It’s not surprising to learn that various governments (not just the United States) account for the bulk of online mischief, but it’s a bit sobering to see the numbers laid out by a new Verizon investigative report, summarized by the UK Telegraph: there has been a 300 percent increase in cyber espionage since last year’s report, and government agents are responsible for 87 percent of it. (11 percent came from organized criminals, which I suppose leaves two percent traceable to random jackasses.)
Almost half of the cyber espionage came from China and East Asia, while another 21 percent was sourced to Eastern Europe. Hey, I’ve got a great idea! Let’s surrender American oversight of web domains to some international group that doesn’t exist yet, to soothe hurt feelings about American online surveillance!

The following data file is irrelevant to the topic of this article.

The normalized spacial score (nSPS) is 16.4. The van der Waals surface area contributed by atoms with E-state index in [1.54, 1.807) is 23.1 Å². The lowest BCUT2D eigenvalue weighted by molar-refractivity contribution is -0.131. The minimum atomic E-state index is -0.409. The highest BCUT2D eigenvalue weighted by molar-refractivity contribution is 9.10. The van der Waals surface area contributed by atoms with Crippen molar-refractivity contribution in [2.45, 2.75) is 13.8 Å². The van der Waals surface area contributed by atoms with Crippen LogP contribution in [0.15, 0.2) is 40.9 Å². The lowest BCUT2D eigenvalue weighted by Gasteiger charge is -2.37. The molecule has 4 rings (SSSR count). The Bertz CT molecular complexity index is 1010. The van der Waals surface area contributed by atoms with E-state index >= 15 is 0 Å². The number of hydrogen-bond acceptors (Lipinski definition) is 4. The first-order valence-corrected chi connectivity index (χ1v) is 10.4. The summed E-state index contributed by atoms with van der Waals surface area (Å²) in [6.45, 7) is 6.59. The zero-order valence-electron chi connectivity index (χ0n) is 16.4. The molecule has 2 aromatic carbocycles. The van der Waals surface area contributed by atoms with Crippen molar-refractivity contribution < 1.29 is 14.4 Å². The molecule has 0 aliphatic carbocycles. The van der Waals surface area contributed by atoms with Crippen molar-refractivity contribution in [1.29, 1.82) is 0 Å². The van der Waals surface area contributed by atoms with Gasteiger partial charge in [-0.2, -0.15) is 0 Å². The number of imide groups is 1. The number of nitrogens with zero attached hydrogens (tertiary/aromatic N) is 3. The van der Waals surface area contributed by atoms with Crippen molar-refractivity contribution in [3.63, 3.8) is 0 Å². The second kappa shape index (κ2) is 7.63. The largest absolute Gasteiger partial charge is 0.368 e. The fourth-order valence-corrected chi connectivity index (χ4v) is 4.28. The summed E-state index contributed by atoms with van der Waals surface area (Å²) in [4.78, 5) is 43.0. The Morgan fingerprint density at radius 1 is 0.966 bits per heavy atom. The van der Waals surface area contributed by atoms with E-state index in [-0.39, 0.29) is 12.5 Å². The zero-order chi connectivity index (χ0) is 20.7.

If Verizon’s analysis holds up, it would mean quite a few of those annoying “phishing” emails, which try to trick you into giving up personal information or logging on to malware-infested websites, are coming from government espionage agencies. …
The Telegraph quotes security experts who think the Verizon report actually underestimates the extent of hacking, because the problem is growing so fast that each study is already obsolete on the day it’s released. It’s also growing more difficult to detect subtle hacker attacks that steal data or conduct electronic surveillance, rather than obnoxiously wrecking computer systems.